Conservation: Seabird Rescue on Midway Atoll
Arriving in time to see this spring's tsunami devastate a critical seabird sanctuary, a photojournalist helps biologists save the birds and writes an eyewitness account of her experience
- Connie Toops
- Jun 15, 2011
North Carolina-based photojournalist Connie Toops was working on Midway Atoll in March when the powerful tsunami resulting from Japan's magnitude-9 earthquake rolled into the region. The quake occurred at 2:46 p.m. on March 11 in Japan, or 6:46 p.m. on March 10 at Midway, which lies across the International Dateline. Soon after her return home, Toops filed the following exclusive report:
March 9: It was my second day at Midway Atoll National Wildlife Refuge, 1,260 miles northwest of Honolulu, Hawaii. I was on Eastern Island, one of three isles comprising the 1,498 emergent acres and surrounding coral reefs that make up the refuge, which lies within Papahānaumokuākea Marine National Monument. Remote and difficult for humans to reach, Midway is a seabird haven, and I was there during peak breeding season.
Petrels, terns, boobies, frigates—nearly 3 million individuals representing 21 species—gather here annually to raise chicks at one of the country's most important seabird colonies. Midway boasts the world's largest breeding populations of both Laysan and black-footed albatrosses (482,909 and 28,581 nesting pairs, respectively, in 2011). The refuge also shelters approximately 500 endangered Laysan ducks (2010 estimate), translocated here from Laysan Island, about 400 miles southeast of Midway. The move was part of the Laysan duck recovery plan to reduce the species' risk of extinction by establishing additional populations within its presumed historical range.
March 10: After a full day snorkeling and photographing Midway's fantastic birdlife, I retreated to my room at Charlie Barracks Hotel, where visitors are housed on Sand Island. The evening's quiet was shattered, however, when I received an urgent knock on the door. "There's been a huge earthquake in Japan, and we're in the tsunami's path," a refuge worker told me. "Grab your passport and essentials. Go to the third floor and wait for instructions."
The refuge's entire human population—81 employees and guests—converged into a few rooms on the barracks' upper floor. As the evening wore on, we alternately gasped at TV scenes of devastation in Japan and peered out windows, wondering what was in store. At 11:36 p.m., the moment predicted by the Pacific Tsunami Warning Center, a reading from the tide gauge in Midway's harbor spiked as the first wave reached the atoll. All of us wondered: Would the refuge be spared?
March 11-12: Daylight revealed the answer. The third-highest tsunami in Midway's recorded history had struck the refuge. A 4.9-foot wave inundated all of Spit Island, 60 percent of Eastern and 20 percent of Sand.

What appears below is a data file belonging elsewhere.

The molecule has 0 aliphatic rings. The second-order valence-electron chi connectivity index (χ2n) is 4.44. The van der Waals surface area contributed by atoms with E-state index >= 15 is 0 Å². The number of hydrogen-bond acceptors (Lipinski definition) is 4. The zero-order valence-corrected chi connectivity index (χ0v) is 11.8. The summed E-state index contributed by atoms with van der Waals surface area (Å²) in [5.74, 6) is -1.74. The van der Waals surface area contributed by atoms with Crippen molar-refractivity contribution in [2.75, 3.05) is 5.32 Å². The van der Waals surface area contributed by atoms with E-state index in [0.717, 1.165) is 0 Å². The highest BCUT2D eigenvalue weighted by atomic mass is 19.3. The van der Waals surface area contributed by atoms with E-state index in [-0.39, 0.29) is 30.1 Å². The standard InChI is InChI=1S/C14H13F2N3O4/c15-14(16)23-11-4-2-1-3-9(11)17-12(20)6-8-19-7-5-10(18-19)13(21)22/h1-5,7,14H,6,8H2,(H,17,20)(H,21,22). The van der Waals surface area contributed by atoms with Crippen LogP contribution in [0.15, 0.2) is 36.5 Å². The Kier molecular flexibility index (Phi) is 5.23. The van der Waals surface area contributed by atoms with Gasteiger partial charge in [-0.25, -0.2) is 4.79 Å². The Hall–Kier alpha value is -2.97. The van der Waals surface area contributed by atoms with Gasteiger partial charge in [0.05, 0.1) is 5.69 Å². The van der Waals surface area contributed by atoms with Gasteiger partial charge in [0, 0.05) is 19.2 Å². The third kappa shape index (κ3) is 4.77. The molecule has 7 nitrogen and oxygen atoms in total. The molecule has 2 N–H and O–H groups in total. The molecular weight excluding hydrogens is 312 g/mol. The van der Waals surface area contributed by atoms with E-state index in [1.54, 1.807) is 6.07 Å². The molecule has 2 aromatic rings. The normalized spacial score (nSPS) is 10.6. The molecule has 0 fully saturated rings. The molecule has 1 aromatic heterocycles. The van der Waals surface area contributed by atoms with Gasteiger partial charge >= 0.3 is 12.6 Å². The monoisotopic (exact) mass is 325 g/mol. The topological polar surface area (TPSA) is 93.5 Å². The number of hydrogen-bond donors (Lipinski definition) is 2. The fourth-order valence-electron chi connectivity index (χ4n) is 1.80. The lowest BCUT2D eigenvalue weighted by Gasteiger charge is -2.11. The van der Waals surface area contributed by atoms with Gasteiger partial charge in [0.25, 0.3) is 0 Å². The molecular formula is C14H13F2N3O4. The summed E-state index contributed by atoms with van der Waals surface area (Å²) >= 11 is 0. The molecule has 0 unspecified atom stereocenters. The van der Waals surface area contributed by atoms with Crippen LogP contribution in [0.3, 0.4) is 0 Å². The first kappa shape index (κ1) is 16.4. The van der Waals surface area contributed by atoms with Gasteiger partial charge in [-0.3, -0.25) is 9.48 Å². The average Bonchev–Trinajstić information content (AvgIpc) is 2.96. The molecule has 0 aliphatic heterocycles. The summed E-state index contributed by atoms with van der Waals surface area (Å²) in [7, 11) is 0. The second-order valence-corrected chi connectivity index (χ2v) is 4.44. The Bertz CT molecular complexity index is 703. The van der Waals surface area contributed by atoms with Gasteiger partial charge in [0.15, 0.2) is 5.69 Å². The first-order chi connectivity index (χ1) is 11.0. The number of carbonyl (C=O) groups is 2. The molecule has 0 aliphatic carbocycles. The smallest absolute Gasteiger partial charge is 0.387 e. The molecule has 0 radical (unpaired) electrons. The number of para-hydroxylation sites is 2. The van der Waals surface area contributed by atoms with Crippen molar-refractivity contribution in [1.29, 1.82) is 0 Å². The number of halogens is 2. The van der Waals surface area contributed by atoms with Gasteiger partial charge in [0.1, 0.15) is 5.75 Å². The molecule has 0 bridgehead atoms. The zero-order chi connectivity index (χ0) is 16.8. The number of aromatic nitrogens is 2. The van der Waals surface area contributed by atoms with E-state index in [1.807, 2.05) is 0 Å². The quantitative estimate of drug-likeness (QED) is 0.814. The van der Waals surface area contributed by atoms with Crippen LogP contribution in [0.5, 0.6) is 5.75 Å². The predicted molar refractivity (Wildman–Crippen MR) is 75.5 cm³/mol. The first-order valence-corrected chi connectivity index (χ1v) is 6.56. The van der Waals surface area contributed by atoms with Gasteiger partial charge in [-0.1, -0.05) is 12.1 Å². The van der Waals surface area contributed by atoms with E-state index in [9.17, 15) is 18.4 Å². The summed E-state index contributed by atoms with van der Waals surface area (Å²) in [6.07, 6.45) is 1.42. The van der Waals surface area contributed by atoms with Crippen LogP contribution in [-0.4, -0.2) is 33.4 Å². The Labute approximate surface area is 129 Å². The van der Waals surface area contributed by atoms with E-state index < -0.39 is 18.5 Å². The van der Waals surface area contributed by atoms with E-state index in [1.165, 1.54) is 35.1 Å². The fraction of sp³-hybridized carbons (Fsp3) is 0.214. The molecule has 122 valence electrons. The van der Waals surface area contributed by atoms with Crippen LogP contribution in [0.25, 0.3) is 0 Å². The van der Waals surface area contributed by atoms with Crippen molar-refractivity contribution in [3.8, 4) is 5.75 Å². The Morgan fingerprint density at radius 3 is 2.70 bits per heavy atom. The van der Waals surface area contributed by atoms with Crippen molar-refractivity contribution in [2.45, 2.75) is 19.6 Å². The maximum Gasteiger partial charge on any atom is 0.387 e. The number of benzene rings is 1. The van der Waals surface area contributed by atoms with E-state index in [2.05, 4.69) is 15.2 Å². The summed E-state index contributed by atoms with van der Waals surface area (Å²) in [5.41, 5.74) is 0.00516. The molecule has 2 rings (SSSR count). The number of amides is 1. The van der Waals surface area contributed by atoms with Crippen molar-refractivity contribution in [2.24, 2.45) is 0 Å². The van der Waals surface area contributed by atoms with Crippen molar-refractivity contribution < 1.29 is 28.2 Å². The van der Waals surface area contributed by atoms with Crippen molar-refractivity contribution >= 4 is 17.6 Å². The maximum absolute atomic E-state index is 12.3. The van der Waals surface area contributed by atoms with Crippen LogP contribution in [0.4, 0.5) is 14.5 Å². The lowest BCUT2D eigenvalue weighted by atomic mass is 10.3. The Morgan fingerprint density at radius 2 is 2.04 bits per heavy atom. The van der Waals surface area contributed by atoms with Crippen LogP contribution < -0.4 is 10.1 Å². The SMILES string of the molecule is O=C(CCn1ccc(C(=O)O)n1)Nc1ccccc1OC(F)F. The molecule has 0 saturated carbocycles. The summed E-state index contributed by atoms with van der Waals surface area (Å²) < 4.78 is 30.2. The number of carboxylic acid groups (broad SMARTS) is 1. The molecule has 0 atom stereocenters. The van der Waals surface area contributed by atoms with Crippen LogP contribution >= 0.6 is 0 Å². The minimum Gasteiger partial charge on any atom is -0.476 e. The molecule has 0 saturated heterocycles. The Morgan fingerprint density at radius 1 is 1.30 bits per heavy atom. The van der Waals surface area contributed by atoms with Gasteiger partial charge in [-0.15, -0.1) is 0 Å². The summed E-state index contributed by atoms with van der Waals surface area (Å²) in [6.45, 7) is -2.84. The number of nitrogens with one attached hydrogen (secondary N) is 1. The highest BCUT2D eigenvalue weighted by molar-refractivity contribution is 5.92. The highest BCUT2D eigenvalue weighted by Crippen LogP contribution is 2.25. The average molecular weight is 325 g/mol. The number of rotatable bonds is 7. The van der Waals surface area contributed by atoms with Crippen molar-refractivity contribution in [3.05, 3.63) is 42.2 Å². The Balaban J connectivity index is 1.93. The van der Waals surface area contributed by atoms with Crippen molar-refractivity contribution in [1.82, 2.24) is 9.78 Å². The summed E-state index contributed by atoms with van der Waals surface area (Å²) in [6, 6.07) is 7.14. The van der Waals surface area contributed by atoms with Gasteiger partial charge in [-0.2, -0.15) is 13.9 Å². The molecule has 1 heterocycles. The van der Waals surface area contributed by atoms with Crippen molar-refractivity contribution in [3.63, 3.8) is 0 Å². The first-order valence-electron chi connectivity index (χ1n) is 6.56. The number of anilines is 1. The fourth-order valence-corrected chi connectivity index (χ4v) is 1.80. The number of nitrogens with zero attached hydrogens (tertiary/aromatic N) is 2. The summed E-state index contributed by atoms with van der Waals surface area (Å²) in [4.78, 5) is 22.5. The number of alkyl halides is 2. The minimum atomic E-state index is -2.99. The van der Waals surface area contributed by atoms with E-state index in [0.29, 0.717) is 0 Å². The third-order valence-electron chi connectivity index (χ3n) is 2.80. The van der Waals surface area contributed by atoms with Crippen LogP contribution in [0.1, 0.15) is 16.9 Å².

Refuge reconnaissance teams reported back that thousands of Bonin petrels were entombed in collapsed nest burrows. Full-grown albatrosses were blindsided, their elegant wings entangled in branches and debris. Fluffy albatross chicks—flightless until summer—were lifted from nests and tumbled by rushing water (trapped Laysan albatross chick, left). Refuge biologist Pete Leary (shown at top with adult Laysan albatross) counted only 4 albatross chicks left on Spit, previously crowded with nearly 1,500 nests. In the lagoon, a thousand adult petrels and albatrosses floundered. Rescuers in small boats began ferrying as many birds as possible to shore. Along with other visitors, I joined the recovery efforts on Sand Island, crawling under naupaka shrubs to free flip-flopped petrels and albatrosses.
The following day, I returned to Eastern Island—nearly unrecognizable with massive debris piles containing plastic trash and beached fish—and began searching for the twitch of a wing, leg or bill. Many buried chicks, and some adults, were simply stuck. Biting hands that freed them, they waddled away to preen once released. But my fellow rescuers and I also encountered numbing loss. Refuge officials later estimated that deaths on all three islands from the tsunami and two earlier winter storms included 2,000 adult and sub-adult albatrosses as well as 110,000 Laysan albatross chicks and eggs. The impact on the Laysan duck population remains unknown.
March 13-31: As rescue and reconnaissance efforts continued, the good news included an endangered Hawaiian monk seal disentangled from netting, five threatened green sea turtles hand-carried to sea, five Laysan ducks successfully treated for botulism and released, scores of petrels liberated from soggy burrows and hundreds of albatrosses released from debris-pile prisons.
Overall, the refuge's seabird Class of 2011 (which will be censused five to seven years from now when chicks reach reproductive age) is expected to be smaller than preceding years, but Midway's wildlife escaped total devastation. The biggest lingering question: Will parents returning from sea be able to find their chicks in this jumbled landscape?
In the case of one very important chick, a short-tailed albatross, the answer turned out to be yes. Sixty years ago, this species was feared to be extinct after feather hunting eliminated 5 million adults from their primary breeding ground on Japan's Torishima Island. Careful management has since increased the bird's population from 50 to about 2,400. Two months before Japan's earthquake, a chick hatched from a short-tailed albatross nest on Eastern Island—making it the first documented chick of the species to hatch outside Japan in modern history. After surviving a wild wave ride, that chick greeted its parents when they returned to Midway after the tsunami.
Connie Toops is producing a guidebook for Midway Atoll National Wildlife Refuge. Visit her website to see more of her photos.
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